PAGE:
Young Bosnia and the idea of national liberation

Banja Luka, 24 November 2014


Institute of International Politics and Economics was one of the organisers of the scientific conference entitled „Young Bosnia and the idea of national liberation“ which took place at the Faculty of Political Science, University of Banja Luka, on 24 November 2014. Apart from the Faculty of Political Science as a host the conference was also organised by the Russian Institute for Strategic Studies (RISS), Moscow, Institute of Contemporary History, Belgrade and the Mission of the Republic of Srpska in Serbia.

Although during the course of the year several conferences, books and thematic issues of some journals were dedicated to Young Bosnia, Gavrilo Princip and the July Crisis which had preceded the outbreak of World War I, the participants in the round table presented original and refreshing ideas on the occasion of the 100th anniversary of the Great War. The topics that were presented treated the European and local (Bosnian) context within which Young Bosnia had been ideologically created. It was a heterogeneous organisation by its multi-religious membership (members were Gavrilo Princip, Nedeljko Čabrinović, Ivo Andrić, Mustafa Golubić, Muhamed Mehmedbašić, etc.) as well as by its various ideas and convictions (from the Kosovo oath, through Serbian patriotism and nationalism to revolutionary ideas of national liberation and social justice and Yugoslavism).

As a host of the conference Prof. Nenad Kecmanović greeted the participants, what was also done by Prof. Momčilo Pavlović on behalf of Institute of Contemporary History and Institute of International Politics and Economics. A welcome speech was delivered by Prof. Siniša Karan, General Secretary of the Cabinet of the President of the Republic of Srpska. Srđa Trifković, Ph.D., presented the chronology of preparations for the war and dispelled any doubts that Germany and Austria-Hungary had not been responsible for the outbreak of the war. Miloš Ković, Ph.D., pointed to the Kosovo oath and other ideas which had inspired Gavrilo Princip based on what this brave, young and very educated man wrote. Mr Ljubomir Kljakić, Prof. Bogoljub Šijaković and Slobodan Reljić, Ph.D., presented noticeable statements. Ambassador Slobodan Šoja spoke of the neglected tradition of Young Bosnia, while Jelena Vukoičić discussed the illusions of Yugoslavism. Considering the geopolitical position of the Serbian lands in 2014 Željko Budimir, M.A., pointed to the fact that Serbia had been perceived as terra nullius or the area open for colonial expansion.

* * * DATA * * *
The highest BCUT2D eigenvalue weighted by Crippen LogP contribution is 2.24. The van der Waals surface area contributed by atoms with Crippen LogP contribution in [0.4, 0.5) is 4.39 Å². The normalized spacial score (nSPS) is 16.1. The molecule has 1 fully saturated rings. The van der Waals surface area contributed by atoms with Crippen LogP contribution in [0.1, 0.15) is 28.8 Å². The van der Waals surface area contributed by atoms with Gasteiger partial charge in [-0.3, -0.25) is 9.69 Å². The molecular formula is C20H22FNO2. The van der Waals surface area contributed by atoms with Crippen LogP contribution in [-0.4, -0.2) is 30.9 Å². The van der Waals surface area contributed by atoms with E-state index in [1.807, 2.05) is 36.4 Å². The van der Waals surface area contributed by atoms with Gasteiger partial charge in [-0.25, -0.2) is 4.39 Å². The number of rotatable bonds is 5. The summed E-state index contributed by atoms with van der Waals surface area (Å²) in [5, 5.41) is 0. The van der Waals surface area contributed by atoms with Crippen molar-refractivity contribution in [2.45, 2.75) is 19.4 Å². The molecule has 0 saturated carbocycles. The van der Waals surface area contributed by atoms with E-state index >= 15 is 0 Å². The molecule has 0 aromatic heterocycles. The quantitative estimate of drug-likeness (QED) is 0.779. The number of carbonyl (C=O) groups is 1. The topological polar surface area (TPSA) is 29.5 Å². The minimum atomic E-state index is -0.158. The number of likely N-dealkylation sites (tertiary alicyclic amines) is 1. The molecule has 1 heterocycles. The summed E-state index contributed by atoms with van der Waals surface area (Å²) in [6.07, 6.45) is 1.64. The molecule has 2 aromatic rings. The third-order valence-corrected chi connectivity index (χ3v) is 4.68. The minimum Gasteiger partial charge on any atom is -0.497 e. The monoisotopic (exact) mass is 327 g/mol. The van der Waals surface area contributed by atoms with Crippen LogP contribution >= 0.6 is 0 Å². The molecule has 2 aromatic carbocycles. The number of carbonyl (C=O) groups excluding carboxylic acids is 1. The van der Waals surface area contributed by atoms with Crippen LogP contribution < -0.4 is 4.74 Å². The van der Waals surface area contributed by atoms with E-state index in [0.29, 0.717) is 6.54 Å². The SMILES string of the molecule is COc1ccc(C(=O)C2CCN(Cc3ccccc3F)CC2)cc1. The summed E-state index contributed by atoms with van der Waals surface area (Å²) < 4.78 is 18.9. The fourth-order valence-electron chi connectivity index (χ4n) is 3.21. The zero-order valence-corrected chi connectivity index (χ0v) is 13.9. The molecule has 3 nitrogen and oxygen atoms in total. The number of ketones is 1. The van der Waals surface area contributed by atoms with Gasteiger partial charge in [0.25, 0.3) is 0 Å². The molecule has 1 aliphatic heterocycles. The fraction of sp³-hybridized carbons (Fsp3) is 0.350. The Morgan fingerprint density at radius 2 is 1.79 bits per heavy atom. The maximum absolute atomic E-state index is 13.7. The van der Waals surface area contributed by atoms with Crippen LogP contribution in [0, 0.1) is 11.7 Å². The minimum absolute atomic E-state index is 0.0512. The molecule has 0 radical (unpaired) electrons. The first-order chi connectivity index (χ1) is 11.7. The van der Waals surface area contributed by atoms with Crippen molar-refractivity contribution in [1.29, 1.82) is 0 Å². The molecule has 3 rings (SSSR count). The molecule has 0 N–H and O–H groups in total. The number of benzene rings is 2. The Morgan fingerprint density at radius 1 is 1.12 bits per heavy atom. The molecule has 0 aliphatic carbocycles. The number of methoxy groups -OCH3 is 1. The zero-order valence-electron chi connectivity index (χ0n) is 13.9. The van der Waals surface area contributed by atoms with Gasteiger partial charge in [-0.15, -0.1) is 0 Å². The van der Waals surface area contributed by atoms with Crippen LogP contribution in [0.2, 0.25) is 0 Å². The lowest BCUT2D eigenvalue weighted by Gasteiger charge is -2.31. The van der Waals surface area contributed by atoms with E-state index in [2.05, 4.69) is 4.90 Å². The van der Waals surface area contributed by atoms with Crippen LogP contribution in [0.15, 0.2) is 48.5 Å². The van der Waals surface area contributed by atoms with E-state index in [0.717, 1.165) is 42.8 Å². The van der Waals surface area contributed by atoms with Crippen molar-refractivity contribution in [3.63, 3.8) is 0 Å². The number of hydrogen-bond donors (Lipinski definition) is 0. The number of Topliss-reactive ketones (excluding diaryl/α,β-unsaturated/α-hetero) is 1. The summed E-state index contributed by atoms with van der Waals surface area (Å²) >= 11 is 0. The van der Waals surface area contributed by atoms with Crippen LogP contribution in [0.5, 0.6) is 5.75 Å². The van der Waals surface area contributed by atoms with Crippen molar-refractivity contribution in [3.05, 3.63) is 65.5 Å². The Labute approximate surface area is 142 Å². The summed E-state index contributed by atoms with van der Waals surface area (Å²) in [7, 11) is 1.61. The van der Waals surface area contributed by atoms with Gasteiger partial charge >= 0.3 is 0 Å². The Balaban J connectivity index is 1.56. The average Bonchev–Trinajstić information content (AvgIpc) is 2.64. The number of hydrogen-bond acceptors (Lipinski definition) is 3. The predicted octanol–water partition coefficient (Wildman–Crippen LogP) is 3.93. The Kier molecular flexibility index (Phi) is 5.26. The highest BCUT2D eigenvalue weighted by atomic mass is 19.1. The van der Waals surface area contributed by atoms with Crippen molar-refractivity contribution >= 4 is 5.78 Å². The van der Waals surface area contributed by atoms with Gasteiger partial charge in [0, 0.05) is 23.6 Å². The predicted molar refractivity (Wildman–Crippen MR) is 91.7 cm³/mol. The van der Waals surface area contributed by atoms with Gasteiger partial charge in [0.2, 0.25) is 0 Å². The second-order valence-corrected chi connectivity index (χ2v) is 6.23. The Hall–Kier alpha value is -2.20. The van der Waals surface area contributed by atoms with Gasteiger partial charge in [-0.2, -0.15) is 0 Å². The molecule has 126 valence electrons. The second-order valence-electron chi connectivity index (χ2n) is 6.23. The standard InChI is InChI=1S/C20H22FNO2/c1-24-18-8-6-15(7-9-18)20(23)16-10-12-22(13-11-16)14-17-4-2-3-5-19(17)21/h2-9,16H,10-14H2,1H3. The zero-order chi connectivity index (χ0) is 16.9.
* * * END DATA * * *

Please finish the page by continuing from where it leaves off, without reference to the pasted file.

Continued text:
Four researchers from Institute of International Politics and Economics took part in the conference by making their statements. Brano Miljuš, Ph.D., spoke of the acting of the first political organisations in Bosnia and Herzegovina before the outbreak of the Great War as well as on snowballing of the anti-Serbian policy in that province before the assassination which had been committed on St. Vitus’ Day. Slobodan Janković, Ph.D., pointed to the influence of the Italian Risorgimento and irredentism on the creation of Young Bosnia and other Serbian organisations in Austria-Hungary. Jelica Gordanić, M.A., presented her statement which she co-authored with Dragan Đukanović, Ph.D., on the position of the Slav ethnic communities in Austria-Hungary as one of the reasons for the emergence of the crisis. Mr Vladimir Trapara observed the acting of the Balkan states in the period before World War I from the aspect of offensive realism.